It was an ordinary night in Callahan's Place, by which I mean that Long-Drink McGonnigle was balancing sixteen shot glasses on his nose while reciting "The Charge of the Light Brigade" and being tickled by Susie Maser, Fast Eddie was managing a credible imitation of Billy Strayhorn and Duke Ellington's duet "Tonk" by playing with his feet as well as his hands, and Doc Webster was holding forth by the fireplace. "Winter nights like this," he said reminiscently, "always put me in mind of an ungulate breeder I once knew, fellow named Critt--"
"Wait, slow down," Noah Gonzalez said. "A what breeder?"
"Ungulate," Doc said as though it were the sort of word one used in everyday conversation. "Hoofed mammals. He specialized in the kind with antlers. Bred the damnedest moose I ever saw: they were small, about the size of a deer, and so smart that he taught them to talk. You think a horse laugh sounds funny? You never heard a moose laugh! One of the stablehands even managed to give some of them religion, though I never did find out how he baptized them.
"Critt had deer too, of course, and managed to breed some that were naked like those funny-lookin' sphinx cats, not a single hair anywhere on their bodies. So the moose and the deer would play together, and on chilly nights they'd cuddle up to stay warm, because of course the deer got cold easily without any coats."
Isham Latimer nodded. "I've seen horses do that."
"Just so," Doc agreed. "But the problem with these specialty breeds is that there's always some flaw. To begin with, the moose died awfully young. They'd seem to be in perfect health and then wham! Keel over dead as a doornail. The deer were almost as bad: they had awfully brittle bones that broke if you looked at 'em funny. And one day a moose snuggles up a little too close to a deer, knocks it over, and breaks its hip." He paused to take a sip from his beer while we all absorbed the deep tragedy of the moment.
"Now usually that would be the end of an animal like that. It's almost impossible to get them to rest the way you need to for a hip bone to heal, so the kindest route is euthanasia. But the moose hated to see his friend go, and he knew he was almost six years old and nearing the end of his own short life. And he looks up at Critt all pleading-like and says, 'Can I donate my hip? I won't be needing it.' Oh, it was heartbreaking!"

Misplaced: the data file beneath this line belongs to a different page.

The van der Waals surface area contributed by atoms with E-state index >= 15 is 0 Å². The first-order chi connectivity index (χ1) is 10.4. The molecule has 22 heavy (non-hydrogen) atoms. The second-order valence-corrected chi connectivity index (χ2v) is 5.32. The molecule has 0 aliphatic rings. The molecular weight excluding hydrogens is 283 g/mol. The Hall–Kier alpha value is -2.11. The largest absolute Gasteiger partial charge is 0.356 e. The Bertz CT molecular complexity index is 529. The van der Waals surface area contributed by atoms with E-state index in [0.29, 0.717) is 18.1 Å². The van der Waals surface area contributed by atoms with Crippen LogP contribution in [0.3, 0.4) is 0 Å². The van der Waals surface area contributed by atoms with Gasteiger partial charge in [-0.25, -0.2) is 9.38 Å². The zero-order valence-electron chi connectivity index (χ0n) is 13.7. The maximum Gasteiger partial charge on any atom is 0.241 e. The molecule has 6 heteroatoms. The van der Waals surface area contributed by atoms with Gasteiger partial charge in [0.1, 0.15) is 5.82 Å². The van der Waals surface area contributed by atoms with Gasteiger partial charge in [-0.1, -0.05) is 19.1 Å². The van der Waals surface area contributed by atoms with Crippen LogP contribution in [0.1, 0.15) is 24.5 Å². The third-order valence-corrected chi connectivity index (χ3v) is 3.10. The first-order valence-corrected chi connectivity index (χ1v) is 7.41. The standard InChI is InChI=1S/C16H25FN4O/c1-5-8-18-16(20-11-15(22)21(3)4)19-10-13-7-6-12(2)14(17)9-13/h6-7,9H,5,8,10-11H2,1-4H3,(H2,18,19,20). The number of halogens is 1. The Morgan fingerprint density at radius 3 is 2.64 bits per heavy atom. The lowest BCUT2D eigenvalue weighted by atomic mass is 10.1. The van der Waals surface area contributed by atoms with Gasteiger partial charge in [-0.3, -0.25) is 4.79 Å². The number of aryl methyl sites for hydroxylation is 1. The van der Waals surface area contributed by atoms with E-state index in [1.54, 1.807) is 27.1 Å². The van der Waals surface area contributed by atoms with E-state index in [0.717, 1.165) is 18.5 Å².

Callahan's Place trains your nose so that you can smell a punchline coming a mile away. I braced for it.
"Critt stroked the kindly fellow between the antlers and asked, 'Are you sure?' But the moose solemnly told him, 'I'm a good Christian and I'm supposed to give 10% of what I have to the Church. All I have is this body, and I'm sure my friend can make better use of it than the Church can.' And Critt said 'Well, nothing to lose,' so he got a vet in to perform the transplant and damned if it didn't take."
"You mean..." Isham breathed.
"That's right," Doc said. "It was good tithings from Critt's moose and a hip for nude deer."
If it hadn't been so cold out, I would have held my nose and run screaming into the night. I settled for picking up a nearby bowl of peanuts and dumping it over Doc's head. Isham followed it with a double handful of crumpled bar napkins. Noah shuddered and backed away. "Mike," he called, "I think I need a stiffer drink if I'm going to spend any more time listening to this evil, evil man."
There was no answer. We turned and looked at the bar. Mike Callahan was, most uncharacteristically, nowhere to be seen.
"Hey," I called into the general mayhem. "Anyone see where Mike went?"
That caused a few heads to turn, and then a few more. Conversations faded. We all regarded the empty Irishman-shaped space behind the bar. Finally Long-Drink cleared his throat, nearly dislodging the tower of glasses. "Perhaps," he suggested, "he simply decided to leaf."
Tommy Janssen immediately picked up on it. "You can't make that charge stick!" he protested.
"Then we'll have to root out the answer," Noah said firmly.
"Maybe he had a hot date," Susie suggested.
Her co-wife Suzie laughed and said, "What, with his palm?"
Their husband Slippery Joe retorted, "I doubt any man married to Lady Sally McGee would feel a need to branch out."
Ralph Von Wau Wau grinned--always a slightly unnerving expression on a German shepherd, especially when he drools--and chimed in, "Ja, if he felt any frustration, you know she would nip it in the bud!"
"Now now," Doc Webster said. "I'm sure he would have told us if he had another engagement tonight."
He paused, with the air of a man waiting for a straight line. I was feeling mellow and decided to oblige him. "Yeah?" I asked. "Why's that?"
He tipped an invisible hat in my direction. "Because Mike's the sort of gentleman who always checks his calendula."
He was answered with a communal roar of mingled appreciation and outrage. Eddie was tying his shoes with one hand but managed to toss off a bit of "The Maple Leaf Rag" with the other. Several glasses shattered in the parabolic fireplace, and Doc beamed as he was showered with napkins and peanuts. I'm told he rates his evenings by how many peanuts he shakes out of his shirt when he gets home; tonight looked fair to get past fifteen if he kept going at this clip.